#Dairy-farm robots replace some workers on New York farms

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WASHINGTON – The long-standing paralysis in Congress over immigration reform has some dairy farmers opting to use robots to deal with a shortage of farm workers.Cornell University estimates about 30 dairy farms in New York are using European-manufactured robots to milk their herds.
The robots are widely used in Europe. The Netherlands alone has about 2,000 in operation, according to Thomas Maloney, who specializes in farm labor at Cornell’s Dyson School of Applied Economics and Management.
“There are a lot of people who think we need 60,000 to 100,000 more cows in this state,” Maloney said. He said the two main options for addressing the labor issue that need causes are migrant workers and robotics.
Dairy farmers who have installed the robots predict their use will grow dramatically, especially in New York, where there’s increasing demand for milk among Greek yogurt processors.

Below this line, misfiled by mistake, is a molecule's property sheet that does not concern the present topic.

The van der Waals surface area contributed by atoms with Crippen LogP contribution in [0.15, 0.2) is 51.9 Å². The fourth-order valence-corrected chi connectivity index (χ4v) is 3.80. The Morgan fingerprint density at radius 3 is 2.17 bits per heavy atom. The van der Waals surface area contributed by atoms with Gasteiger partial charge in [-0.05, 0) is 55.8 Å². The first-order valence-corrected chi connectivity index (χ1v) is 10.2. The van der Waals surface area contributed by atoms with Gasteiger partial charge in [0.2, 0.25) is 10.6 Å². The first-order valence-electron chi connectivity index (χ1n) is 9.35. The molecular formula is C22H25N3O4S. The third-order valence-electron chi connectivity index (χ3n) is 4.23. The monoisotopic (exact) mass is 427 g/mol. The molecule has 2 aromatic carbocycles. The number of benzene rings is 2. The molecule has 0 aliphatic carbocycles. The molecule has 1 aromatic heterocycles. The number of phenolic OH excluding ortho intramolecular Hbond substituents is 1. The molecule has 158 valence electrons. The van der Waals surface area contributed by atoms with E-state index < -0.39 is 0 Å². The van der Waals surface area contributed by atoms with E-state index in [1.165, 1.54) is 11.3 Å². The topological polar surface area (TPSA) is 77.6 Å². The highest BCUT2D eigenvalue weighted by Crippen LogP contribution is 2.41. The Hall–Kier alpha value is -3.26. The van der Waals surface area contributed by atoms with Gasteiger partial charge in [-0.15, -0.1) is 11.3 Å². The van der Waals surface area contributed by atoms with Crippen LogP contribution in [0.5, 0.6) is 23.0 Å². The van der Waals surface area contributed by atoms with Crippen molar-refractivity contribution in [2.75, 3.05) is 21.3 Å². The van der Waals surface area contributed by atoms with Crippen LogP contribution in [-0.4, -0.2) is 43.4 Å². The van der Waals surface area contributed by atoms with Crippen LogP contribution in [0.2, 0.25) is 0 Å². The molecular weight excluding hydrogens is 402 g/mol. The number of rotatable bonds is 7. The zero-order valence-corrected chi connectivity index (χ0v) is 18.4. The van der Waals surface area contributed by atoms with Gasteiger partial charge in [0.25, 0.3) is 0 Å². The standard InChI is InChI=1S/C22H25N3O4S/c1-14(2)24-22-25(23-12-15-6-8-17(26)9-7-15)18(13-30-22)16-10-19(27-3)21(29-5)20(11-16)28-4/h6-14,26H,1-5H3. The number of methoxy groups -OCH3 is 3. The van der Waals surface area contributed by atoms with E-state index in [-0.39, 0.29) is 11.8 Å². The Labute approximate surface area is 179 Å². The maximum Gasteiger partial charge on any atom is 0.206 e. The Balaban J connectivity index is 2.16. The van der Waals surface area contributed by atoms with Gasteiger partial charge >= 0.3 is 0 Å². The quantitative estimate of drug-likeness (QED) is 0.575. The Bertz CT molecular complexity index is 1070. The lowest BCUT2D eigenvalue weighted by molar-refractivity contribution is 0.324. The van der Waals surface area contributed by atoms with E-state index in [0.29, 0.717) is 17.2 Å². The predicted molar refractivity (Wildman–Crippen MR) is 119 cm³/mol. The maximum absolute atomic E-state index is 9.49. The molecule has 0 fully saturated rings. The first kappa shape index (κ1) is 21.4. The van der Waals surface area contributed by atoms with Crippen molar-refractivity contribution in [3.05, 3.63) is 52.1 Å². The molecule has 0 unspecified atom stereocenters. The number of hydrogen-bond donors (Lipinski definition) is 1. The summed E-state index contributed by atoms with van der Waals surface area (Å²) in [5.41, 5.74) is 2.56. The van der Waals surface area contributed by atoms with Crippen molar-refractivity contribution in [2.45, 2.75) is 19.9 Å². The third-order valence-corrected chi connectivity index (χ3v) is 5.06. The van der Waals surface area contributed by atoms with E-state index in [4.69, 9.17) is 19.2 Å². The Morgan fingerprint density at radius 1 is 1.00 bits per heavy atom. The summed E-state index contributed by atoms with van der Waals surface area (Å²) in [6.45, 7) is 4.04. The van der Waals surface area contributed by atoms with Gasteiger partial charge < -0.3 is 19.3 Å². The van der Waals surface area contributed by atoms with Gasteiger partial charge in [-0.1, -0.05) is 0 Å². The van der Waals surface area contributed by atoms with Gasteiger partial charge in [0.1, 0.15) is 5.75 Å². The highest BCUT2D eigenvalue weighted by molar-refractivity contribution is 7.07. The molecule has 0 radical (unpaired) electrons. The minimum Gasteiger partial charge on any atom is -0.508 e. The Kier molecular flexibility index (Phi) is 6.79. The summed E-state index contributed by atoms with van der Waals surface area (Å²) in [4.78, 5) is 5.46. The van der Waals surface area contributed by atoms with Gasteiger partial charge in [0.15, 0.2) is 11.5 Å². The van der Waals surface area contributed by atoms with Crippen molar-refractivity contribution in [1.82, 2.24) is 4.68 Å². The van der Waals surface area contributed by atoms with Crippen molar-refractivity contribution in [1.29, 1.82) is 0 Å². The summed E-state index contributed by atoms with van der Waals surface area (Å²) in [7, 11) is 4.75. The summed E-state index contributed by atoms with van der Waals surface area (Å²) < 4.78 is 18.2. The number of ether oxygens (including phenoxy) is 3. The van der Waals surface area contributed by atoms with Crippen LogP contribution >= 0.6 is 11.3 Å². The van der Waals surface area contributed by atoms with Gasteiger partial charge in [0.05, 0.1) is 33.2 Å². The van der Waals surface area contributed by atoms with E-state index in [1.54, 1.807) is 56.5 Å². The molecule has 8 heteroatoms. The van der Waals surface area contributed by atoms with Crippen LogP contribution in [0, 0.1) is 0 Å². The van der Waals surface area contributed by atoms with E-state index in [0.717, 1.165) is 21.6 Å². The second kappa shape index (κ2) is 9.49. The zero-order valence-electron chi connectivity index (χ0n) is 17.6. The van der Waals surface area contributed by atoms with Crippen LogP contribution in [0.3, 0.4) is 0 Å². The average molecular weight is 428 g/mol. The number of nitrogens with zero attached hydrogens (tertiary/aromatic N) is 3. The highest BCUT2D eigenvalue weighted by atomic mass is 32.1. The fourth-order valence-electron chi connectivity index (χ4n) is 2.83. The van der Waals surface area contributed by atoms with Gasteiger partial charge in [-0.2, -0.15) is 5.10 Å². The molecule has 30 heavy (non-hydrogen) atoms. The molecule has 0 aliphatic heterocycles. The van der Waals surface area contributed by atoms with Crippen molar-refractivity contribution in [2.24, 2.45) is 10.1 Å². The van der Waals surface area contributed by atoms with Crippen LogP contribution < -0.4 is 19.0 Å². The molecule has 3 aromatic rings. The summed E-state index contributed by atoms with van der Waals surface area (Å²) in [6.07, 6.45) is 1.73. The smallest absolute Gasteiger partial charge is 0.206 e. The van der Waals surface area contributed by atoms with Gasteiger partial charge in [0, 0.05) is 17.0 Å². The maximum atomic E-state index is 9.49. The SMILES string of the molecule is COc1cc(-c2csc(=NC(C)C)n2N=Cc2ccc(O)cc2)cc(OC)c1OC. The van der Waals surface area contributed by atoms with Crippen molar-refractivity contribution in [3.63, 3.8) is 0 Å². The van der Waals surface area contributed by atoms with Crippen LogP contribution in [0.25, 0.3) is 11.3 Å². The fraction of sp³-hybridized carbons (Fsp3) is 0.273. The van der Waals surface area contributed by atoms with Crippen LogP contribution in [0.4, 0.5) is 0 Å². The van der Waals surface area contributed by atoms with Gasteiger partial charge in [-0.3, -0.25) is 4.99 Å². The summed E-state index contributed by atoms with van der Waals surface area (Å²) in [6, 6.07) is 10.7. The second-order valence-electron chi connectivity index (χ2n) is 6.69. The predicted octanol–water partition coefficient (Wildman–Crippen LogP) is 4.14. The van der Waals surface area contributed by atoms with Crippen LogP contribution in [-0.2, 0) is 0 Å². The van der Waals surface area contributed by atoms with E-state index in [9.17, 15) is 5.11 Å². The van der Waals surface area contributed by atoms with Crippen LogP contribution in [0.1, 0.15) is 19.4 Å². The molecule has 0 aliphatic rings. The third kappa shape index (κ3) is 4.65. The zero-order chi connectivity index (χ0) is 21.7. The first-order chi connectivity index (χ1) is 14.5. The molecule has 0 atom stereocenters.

“The bottom line is — all of this yogurt,” said George Haier, who recently installed a robotic milking machine on his dairy farm south of Buffalo in Eden.
Haier expects the machine will boost productivity enough to help him pay off his bank loan within 10 years.
It can cost up to $500,000 to install a single robotic milking machine. The price drops to about $200,000 per machine if at least four are installed.
Despite that high initial investment, many dairy farmers are expected to take the financial leap absent a solution to the farm worker problem.
The H2A visa program for temporary farm workers is bureaucratic and doesn’t cover dairy workers who are needed year round.
“If we got workable immigration reform, that would take most of the pressure off on the labor side,” Maloney said. He expects demand for automatic milking systems to increase if Congress moves slowly or there’s an impasse over farm guest workers.
Owners of large dairy farms say they rely on the local labor force to fill many jobs, but often need immigrants to fill entry-level positions that pay around $10 an hour. The federal crackdown on undocumented workers has made that increasingly difficult.
Source: Democrat and Chronicle

Mirá También

Así lo expresó Domingo Possetto, secretario de la seccional Rafaela, quien además, afirmó que a los productores «habitualmente los ignoran los gobiernos». Además, reconoció la labor de los empresarios de las firmas locales y aseguró que están «esperanzados» con la negociación entre SanCor y Adecoagro.

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